Research Department: Regeneration of Cities and Towns
Project Leader within IRS: Prof. Dr. Felicitas Hillmann
Project Team: Usha Ziegelmayer Giulia Borri Rueben Okine Laura Günther
Consortium: Universität Bremen (Coordination) Leibniz Institute for Research on Society and Space Kulturwissenschaftliches Institut Essen Leibniz Zentrum für Marine Tropenökologie, Bremen
Funding Organization: VolkswagenStiftung
Duration: 06/2015 - 12/2017
Coastal regions are and will continue to be strongly affected by mega trends such as environmental change and migration. Traditionally, internal migration originates from but also flows to coastal regions. This particularly applies to international migration as well. At the same time, coastal regions worldwide are strongly impacted by unfolding geomorphological, climatic and societal changes. It is probable that global warming and existing migration corridors will further accelerate environmental change and migration flows.
Current research in this field has shown that environmental factors alone do not explain the dynamics of migratory systems. As such, postulating a simple causal relationship between rising sea levels and increasing migration flows does not do justice to this complex research field. Instead, such dynamics are better understood by studying local and regional contexts, and by taking into consideration political, social, economic and cultural factors as well. This is the approach taken by this project. It examines local adaptive strategies and assesses to what extent they are linked to political discourses on the regional level. It further analyses in what respect local and systemic logics differ. It also asks what causes resilience-building and what crisis. The project's regional focus is manifested in its name: 'New Regional Formations'. It builds on an international comparison of two coastal regions (the city of Keta in eastern Ghana and the city of Semarang in northern Java, Indonesia). These regions were selected on the basis of pre-defined criteria (prolonged and severe environmental changes; strong population grow th). Comparing and contrasting the two regions reveals differences and similarities concerning the interrelation of environmental change and migration dynamics.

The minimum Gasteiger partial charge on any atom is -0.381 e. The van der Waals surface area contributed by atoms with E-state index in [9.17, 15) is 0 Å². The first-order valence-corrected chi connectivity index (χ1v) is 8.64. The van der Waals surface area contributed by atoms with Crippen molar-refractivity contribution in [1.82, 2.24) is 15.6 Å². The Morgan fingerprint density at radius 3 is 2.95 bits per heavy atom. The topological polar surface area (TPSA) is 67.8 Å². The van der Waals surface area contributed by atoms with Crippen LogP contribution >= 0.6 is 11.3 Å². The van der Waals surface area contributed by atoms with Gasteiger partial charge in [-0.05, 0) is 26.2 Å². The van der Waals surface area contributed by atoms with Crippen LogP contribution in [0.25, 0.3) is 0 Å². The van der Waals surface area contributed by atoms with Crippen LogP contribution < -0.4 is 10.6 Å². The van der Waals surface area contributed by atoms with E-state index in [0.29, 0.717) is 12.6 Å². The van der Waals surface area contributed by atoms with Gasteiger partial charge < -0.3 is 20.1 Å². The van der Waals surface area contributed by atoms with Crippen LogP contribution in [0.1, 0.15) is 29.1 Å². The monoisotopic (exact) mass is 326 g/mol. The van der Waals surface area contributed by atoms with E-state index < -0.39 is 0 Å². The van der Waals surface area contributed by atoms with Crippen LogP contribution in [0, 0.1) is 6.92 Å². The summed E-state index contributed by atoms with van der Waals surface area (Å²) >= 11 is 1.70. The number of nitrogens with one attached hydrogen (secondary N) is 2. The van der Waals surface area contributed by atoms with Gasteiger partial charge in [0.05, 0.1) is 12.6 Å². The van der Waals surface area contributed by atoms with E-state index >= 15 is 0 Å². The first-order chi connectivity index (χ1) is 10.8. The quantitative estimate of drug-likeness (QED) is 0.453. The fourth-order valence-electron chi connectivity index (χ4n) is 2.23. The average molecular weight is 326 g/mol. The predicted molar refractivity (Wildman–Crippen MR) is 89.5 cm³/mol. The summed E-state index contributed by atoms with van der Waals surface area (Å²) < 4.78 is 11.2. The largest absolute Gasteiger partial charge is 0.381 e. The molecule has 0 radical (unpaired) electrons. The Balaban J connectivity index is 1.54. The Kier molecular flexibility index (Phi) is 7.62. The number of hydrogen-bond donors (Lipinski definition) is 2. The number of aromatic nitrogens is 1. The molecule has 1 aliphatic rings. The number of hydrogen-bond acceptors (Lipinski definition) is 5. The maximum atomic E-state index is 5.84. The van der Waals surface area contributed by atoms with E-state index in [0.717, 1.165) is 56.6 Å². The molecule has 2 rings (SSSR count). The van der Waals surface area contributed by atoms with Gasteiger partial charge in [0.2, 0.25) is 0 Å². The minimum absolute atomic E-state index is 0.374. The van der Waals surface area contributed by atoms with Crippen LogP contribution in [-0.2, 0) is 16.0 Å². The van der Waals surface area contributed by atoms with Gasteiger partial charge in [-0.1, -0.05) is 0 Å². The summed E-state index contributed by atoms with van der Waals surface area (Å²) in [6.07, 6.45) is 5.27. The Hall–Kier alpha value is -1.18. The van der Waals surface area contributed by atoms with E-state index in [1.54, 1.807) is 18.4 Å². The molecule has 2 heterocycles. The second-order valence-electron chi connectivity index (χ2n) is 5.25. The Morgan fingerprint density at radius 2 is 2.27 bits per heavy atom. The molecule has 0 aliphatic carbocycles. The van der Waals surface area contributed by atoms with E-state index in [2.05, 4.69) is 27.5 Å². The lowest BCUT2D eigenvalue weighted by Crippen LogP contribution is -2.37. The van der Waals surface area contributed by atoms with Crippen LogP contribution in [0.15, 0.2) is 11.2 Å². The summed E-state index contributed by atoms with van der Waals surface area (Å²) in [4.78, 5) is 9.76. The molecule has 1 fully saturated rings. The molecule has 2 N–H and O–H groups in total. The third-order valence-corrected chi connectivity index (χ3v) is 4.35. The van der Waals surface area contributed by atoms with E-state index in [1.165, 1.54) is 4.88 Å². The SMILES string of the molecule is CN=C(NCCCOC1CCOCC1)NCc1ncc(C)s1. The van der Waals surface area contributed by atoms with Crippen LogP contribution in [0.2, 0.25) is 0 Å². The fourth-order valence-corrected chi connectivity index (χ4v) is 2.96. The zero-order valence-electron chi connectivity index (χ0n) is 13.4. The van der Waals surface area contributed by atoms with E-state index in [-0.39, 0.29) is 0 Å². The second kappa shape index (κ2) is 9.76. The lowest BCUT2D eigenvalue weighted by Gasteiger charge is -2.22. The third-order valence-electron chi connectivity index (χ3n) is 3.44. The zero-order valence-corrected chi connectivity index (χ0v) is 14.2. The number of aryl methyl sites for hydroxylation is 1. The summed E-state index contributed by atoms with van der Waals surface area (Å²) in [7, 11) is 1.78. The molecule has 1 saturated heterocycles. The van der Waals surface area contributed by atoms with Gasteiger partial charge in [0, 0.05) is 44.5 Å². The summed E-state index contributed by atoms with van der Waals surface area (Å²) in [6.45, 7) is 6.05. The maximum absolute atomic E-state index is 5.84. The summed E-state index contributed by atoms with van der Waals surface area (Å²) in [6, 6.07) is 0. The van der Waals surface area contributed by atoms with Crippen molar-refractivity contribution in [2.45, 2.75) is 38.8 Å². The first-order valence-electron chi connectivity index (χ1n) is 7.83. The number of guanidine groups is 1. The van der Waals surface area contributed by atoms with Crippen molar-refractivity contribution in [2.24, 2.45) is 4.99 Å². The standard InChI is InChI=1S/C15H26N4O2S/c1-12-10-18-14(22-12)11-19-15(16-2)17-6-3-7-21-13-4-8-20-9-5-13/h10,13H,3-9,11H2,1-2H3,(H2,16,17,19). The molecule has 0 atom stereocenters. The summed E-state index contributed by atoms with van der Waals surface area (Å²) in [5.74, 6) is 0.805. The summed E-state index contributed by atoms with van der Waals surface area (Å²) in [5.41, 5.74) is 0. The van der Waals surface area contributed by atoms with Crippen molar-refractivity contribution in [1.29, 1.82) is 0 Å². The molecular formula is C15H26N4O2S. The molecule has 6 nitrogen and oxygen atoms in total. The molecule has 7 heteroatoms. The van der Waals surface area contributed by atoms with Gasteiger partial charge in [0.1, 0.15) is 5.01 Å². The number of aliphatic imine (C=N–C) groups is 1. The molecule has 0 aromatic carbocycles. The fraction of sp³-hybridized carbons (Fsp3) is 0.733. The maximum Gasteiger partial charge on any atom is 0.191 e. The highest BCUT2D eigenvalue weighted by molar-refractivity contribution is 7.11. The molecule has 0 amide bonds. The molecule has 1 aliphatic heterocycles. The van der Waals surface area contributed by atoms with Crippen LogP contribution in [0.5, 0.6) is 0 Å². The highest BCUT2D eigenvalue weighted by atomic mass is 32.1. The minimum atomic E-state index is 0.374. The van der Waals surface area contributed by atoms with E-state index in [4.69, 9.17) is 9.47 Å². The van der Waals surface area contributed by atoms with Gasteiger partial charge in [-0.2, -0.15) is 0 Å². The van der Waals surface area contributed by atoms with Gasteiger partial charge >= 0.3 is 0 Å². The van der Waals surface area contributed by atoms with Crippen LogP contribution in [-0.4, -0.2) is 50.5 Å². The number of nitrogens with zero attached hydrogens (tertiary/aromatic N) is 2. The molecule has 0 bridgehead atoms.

The IRS department on the Regeneration of Cities and Towns will oversee and run the 'Migrant trajectories' sub-project. It will focus on patterns and trajectories of migration, as these co-constitute 'regional formations'. In particular, it will examine key characteristics of migration in both coastal regions and identify its respective causes. Changing migration patterns are conceptualised as elements of wider societal transformations, which regions adapt to in different ways. The project will focus these regional contexts . Migrants mediate between different socio-spatial scales, and their actions contribute to a convergence of national and global migration pattern s. Likewise, migrants can proactively contribute to seemingly dangerous regions becoming decouple d. The project will afford attention to the way perceptions, narratives and environmental discourses re-produce assumptions about the benefits and risks of migration, particularly with regard to the diaspora and the integration of migrants into regional development agendas.
Photos: Felicitas Hillmann